Album Review: The Mutants – Curse of the Easily Amused

The Mutants were exemplars of what can accurately be characterized as San Francisco’s “art punk” aesthetic. Formed in 1977, the band of musical misfits and art students combined the DIY mindset of punks with the wide-encompassing creative approach of artists. Unburdened by conventional ideas as to what a band could and could not do, they placed a high value upon performance art. The group released its earliest recordings on legendary punk/new wave label 415 Records, but for a variety of reasons (mostly money) the group opted not to cut an album for that label founded by Howie Klein and Chris Knab.

And when the Mutants finally got around to releasing an album, Fun Terminal, the results were short of wholly satisfying. Don’t misunderstand: Fun Terminal is a great listen, and a vivid document of The Mutants’ particular brand of art punk. But even among members of the band it wasn’t considered a wholly successful audio document.

Fast forward a lotta years. With the full cooperation of the band (which still exists, albeit in modified form) Liberation Hall has released Curse of the Easily Amused. Six of its 14 songs appeared on Fun Terminal all those years ago, but – this is important – the versions here are “substantially different” according to project producer Peter Conheim (he’s also the band’s current bassist). A full eight of the tunes have never been released in any form, at least officially and with the band’s sanctioned approval. And everything on the new set has been remixed or sourced from unreleased tapes. Put it all together and the result is a heretofore unheard collection documenting The Mutants. As fine as those few previous releases have been, Curse of the Easily Amused in likely to serve – and serve well — as the definitive document of the Bay Area’s premier art punk collective.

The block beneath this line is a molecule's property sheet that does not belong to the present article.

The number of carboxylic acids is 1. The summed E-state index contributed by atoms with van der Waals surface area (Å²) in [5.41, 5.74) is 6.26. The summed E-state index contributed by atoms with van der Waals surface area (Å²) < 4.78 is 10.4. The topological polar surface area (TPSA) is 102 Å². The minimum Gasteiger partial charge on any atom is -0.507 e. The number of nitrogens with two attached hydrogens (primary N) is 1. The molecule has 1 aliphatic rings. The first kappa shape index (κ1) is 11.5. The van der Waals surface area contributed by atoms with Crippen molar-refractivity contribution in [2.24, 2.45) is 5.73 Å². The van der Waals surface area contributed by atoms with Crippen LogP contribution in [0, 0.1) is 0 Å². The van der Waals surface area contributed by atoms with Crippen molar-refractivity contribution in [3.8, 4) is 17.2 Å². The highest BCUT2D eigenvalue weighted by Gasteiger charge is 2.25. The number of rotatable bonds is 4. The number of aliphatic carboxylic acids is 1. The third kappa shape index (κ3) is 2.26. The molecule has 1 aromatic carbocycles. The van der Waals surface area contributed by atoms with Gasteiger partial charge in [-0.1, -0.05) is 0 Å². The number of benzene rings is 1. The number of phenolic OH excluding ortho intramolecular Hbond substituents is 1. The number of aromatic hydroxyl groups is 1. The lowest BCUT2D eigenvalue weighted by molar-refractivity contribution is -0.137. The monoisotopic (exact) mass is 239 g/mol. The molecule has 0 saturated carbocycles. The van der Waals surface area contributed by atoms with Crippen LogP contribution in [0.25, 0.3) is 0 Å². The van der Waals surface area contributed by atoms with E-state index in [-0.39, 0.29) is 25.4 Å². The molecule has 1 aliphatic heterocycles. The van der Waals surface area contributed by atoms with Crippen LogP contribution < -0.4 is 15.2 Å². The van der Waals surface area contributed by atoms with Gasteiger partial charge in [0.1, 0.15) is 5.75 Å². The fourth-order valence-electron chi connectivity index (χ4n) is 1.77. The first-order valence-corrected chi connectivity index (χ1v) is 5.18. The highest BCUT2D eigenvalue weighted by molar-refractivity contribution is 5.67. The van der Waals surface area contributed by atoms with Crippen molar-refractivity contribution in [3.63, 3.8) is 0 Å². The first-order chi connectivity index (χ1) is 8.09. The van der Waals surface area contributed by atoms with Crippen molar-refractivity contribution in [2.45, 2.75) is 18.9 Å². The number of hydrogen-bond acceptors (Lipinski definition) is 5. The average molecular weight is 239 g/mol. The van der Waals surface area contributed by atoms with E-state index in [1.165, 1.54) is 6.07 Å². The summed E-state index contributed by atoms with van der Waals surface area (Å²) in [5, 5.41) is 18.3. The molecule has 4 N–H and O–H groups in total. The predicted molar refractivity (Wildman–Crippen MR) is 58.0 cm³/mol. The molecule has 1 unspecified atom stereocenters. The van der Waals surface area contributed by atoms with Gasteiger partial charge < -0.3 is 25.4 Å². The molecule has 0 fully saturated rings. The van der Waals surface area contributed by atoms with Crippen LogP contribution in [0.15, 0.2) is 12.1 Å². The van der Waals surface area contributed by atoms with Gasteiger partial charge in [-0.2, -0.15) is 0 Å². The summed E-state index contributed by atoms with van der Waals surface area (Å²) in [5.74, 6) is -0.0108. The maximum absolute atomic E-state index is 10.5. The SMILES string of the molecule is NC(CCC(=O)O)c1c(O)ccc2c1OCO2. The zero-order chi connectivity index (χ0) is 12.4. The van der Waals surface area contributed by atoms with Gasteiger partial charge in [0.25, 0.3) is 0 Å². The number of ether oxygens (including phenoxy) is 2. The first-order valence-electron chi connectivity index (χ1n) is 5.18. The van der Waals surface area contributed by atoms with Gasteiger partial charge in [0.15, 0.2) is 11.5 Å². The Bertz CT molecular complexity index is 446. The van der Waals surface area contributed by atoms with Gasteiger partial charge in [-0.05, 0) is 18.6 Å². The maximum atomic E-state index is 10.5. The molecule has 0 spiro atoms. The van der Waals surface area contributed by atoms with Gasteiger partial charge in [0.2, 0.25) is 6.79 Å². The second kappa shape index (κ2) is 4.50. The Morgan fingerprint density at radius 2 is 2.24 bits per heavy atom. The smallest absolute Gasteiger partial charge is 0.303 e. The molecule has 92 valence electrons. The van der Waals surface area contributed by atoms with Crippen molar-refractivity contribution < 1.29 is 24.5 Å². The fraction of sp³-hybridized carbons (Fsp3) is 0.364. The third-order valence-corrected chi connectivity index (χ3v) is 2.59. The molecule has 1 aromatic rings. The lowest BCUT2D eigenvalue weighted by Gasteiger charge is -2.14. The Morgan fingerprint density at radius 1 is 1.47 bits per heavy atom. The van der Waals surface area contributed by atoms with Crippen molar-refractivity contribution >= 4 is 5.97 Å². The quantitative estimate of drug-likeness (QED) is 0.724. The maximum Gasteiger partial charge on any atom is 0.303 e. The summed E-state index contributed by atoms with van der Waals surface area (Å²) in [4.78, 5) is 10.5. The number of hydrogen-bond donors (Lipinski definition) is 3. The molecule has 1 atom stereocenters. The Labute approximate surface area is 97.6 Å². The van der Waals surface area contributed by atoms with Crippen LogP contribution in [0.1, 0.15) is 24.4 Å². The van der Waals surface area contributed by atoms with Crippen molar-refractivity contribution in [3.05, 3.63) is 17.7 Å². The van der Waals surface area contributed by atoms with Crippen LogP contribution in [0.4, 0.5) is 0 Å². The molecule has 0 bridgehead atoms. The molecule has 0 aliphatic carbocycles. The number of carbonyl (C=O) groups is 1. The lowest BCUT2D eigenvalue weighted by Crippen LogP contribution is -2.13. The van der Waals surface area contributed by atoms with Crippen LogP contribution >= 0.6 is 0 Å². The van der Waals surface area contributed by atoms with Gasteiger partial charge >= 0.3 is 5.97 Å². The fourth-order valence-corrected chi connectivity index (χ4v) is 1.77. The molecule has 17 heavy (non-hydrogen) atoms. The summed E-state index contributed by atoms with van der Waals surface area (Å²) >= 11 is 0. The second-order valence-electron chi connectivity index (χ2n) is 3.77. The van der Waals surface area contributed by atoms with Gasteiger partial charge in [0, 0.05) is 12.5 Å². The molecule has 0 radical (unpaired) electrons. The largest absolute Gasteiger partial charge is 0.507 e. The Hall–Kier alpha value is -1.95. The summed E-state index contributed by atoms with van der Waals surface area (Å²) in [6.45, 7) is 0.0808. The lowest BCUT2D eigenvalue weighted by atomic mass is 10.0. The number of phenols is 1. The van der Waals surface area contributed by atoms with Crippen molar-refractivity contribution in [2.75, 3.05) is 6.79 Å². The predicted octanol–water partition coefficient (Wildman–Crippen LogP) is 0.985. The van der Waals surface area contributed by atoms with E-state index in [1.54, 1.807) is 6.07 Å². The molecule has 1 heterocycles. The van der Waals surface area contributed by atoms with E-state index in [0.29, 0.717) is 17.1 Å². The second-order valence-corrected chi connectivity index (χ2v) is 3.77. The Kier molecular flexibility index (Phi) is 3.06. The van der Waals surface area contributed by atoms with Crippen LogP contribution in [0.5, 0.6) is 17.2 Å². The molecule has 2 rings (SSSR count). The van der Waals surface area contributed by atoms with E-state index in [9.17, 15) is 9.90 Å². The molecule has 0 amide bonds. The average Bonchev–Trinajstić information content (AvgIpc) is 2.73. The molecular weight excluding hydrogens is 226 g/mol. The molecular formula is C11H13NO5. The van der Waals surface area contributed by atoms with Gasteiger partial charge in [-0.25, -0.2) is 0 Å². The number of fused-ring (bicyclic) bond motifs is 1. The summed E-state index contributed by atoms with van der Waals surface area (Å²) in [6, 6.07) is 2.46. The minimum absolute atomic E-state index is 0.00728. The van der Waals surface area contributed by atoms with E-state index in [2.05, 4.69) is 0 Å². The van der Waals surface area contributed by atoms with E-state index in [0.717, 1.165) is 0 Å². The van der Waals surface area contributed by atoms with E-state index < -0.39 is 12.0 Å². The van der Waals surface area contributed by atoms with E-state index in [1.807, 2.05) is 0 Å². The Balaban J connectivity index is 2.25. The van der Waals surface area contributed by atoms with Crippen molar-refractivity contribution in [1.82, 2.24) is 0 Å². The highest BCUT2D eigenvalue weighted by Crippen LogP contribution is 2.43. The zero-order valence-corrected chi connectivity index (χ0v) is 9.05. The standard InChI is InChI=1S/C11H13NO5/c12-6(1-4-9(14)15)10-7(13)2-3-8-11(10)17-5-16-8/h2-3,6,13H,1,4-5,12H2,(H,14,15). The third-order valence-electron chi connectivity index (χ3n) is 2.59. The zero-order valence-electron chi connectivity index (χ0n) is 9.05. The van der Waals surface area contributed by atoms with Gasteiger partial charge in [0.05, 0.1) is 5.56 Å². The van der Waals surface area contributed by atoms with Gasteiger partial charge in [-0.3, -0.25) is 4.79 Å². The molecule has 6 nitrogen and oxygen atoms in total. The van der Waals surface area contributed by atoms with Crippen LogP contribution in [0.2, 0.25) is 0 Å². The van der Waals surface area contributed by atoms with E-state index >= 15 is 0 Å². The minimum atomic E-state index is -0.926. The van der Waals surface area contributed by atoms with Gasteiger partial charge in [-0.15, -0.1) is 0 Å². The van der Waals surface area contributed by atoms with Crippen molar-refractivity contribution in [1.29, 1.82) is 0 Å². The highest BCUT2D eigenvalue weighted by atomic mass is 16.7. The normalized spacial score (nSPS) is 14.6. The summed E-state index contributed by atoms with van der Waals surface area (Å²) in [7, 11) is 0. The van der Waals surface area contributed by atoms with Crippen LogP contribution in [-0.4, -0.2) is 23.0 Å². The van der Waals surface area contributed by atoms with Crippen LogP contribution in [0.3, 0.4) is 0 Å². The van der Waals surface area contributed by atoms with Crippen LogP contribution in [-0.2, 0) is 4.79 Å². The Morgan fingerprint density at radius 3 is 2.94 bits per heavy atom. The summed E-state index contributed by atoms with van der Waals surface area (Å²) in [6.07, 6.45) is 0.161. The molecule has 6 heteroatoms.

Note: Those interested in this album could do worse than pick up my latest book, Disturbing the Peace: 415 Records and the Rise of New Wave. It charts the label’s story, of course, and includes an entire chapter focused upon the Mutants and drawing from firsthand interviews.